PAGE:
UF: Right. You have to go extract representations of those, and then apply the analysis algorithm and find interesting patterns.
BLVR: Well, those are two main elements of Total Information Awareness. Genoa I and II are about structuring data, combining databases, adding new ones, so as to make it all readable. And the Evidence Extraction part, which is what gets the most attention, is the computational part.
UF: You have to have proper data to start with. Otherwise, there’s nothing to mine. So, data mining requires both.
BLVR: Which reminds me: What about the existing private data aggregators? You and I could go to these companies right now and buy pretty detailed files on each other. These companies are already doing some of what Total Information Awareness will do, on a smaller scale, and with data that’s publicly available. But this is a huge business.
UF: That’s what scares people about Total Information Awareness, as well. Because Total Information Awareness will integrate all kinds of databases. And if you’re putting data together, you are creating the opportunity to potentially abuse privacy laws. In the United States, of course, privacy laws aren’t very well defined. That’s a problem, and another whole issue. But sometimes if you put some basic information, from public databases, together in one place, it suddenly seems invasive. So, the minute you combine multiple sources, you have to proceed very carefully.
BLVR: What are the ways to protect privacy?
UF: Let’s say I give you a data set, about people. One of the fields will be the social security number. What is the first thing that a data mining algorithm will do with that field? As far as the algorithm is concerned, that number is uninformative, so it will disregard it. So, the beauty of data mining is that it’s very possible to do privacy preservation—it’s a whole area of research, in fact—and that’s because the algorithms do not need private information to do their work. What the algorithms do is look for patterns, and they’ll trigger the users if something interesting turns up. Now, the decision about how and when to act on that trigger is a policy decision.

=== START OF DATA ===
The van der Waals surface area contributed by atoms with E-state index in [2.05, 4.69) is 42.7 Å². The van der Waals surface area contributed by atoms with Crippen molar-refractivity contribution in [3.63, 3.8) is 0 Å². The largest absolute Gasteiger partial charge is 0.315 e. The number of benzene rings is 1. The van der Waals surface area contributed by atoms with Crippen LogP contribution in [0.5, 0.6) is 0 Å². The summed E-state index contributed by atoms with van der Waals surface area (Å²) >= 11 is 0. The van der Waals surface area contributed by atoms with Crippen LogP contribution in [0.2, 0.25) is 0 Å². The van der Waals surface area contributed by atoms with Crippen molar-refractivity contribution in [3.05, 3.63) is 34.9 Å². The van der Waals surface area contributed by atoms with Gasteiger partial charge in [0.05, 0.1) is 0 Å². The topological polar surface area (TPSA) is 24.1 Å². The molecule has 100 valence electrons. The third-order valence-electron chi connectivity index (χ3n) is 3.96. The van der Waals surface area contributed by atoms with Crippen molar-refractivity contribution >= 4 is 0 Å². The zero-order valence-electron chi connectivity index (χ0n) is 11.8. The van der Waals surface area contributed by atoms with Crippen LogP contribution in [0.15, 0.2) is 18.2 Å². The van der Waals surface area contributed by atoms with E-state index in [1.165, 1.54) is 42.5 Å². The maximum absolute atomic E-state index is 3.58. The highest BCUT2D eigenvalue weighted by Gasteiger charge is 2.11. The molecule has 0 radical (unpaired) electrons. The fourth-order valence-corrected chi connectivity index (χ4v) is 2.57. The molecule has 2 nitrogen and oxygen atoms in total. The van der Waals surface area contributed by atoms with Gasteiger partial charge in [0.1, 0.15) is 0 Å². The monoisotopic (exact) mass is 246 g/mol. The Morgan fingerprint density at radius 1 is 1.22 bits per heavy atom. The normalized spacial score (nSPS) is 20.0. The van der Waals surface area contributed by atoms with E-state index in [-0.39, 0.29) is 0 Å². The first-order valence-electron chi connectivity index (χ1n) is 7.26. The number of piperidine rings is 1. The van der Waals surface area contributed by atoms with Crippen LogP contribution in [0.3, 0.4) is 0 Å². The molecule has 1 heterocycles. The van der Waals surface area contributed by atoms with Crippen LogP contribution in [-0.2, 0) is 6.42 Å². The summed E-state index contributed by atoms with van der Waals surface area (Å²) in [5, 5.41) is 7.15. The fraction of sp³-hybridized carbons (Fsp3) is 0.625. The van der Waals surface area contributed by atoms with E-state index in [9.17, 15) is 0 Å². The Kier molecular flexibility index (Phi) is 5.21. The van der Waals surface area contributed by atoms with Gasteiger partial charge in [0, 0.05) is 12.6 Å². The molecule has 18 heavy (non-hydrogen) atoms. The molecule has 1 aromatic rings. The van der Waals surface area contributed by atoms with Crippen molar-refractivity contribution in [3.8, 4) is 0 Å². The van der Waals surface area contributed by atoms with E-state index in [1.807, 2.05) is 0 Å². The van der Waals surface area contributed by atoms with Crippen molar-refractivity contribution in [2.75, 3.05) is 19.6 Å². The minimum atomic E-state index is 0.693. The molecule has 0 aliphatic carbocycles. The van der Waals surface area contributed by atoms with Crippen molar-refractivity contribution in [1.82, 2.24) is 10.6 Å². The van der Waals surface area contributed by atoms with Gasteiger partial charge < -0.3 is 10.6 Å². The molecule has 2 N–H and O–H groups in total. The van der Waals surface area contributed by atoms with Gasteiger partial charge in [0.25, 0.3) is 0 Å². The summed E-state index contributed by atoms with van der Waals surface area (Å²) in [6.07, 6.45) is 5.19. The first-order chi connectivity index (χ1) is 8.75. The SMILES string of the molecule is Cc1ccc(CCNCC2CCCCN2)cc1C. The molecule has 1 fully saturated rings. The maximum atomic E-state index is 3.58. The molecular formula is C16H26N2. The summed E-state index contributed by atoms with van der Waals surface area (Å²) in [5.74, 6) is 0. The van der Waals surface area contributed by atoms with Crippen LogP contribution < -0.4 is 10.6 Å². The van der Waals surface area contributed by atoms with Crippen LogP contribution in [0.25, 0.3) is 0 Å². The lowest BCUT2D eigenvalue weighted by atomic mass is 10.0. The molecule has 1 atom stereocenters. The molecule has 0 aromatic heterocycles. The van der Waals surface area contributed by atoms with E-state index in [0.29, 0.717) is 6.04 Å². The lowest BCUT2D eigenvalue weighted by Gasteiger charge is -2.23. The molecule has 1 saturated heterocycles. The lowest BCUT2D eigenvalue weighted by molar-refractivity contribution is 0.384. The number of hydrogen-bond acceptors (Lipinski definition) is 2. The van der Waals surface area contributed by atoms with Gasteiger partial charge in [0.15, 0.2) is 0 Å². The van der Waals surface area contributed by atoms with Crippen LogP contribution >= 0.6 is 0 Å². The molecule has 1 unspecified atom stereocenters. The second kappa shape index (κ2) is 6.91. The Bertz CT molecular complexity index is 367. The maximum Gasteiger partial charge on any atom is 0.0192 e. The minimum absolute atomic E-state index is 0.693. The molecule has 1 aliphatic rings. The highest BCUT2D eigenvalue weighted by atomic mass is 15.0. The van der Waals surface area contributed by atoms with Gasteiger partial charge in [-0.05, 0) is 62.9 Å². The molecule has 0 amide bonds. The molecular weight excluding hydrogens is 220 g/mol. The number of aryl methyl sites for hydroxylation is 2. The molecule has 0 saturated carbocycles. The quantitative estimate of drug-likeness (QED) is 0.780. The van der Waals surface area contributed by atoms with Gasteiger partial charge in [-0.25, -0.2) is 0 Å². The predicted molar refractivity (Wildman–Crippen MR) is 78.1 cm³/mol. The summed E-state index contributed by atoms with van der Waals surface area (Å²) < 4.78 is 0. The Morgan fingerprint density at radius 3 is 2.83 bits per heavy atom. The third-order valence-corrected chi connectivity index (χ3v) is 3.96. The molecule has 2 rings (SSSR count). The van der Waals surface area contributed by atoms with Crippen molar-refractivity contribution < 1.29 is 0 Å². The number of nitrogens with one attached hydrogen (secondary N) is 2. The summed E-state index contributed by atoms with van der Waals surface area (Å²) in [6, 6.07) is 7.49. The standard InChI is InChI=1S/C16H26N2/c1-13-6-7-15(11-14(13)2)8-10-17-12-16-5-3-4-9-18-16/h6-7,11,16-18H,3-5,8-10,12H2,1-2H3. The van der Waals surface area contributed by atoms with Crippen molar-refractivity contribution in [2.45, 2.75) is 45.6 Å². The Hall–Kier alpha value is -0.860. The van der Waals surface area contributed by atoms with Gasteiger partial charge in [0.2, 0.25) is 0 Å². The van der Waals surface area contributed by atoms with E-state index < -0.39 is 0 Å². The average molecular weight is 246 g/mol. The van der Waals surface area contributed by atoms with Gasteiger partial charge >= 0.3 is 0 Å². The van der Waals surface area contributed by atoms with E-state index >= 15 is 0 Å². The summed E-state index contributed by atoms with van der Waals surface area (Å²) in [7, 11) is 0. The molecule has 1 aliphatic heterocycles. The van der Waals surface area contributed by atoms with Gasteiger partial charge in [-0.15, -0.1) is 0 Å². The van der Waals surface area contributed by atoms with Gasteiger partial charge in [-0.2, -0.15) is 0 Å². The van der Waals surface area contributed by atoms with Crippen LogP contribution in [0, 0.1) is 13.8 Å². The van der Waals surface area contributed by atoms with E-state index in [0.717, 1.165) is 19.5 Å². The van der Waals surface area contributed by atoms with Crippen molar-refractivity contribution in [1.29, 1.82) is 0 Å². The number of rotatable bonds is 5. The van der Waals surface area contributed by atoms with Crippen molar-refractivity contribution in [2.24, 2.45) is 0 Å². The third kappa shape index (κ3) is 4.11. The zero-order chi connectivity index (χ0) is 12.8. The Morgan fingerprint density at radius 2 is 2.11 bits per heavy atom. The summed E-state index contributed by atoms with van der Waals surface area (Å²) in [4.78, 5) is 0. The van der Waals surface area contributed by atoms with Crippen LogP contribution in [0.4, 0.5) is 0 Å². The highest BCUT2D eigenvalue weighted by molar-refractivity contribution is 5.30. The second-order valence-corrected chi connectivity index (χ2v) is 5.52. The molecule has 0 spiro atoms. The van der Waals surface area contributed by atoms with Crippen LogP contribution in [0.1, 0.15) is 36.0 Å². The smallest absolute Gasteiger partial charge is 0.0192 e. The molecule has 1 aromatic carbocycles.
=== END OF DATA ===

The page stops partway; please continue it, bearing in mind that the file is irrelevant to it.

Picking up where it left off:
BLVR: But let’s say a triggering pattern shows up. To act on it, you need to get in there and look at these very fields, the information that identifies whoever is behind a pattern that may be terrorism.
UF: Yes. And that will require lawmaking that determines when patterns constitute probable cause. And if you do that right, you’ll have a safe mechanism. A lot of the debate, by the way, is logical on both sides. The people who want to move forward with Total Information Awareness, and the people exerting a healthy skepticism about potential privacy violations, are both right.
BLVR: Will it be possible to appease both?
UF: It’s just getting started, so it’s hard to say. It is possible, but the policy making has to be done right. I should give you a reminder that a lot of the problems that need to be solved to make Total Information Awareness work are outstanding. We don’t know how to do a lot of this. There’s plenty of basic research to do.
BLVR: What’s the horizon of plausibility? Ten years?
UF: It’s possible in a few years. It’s a question of commitment. Humans are very good at making algorithms work eventually.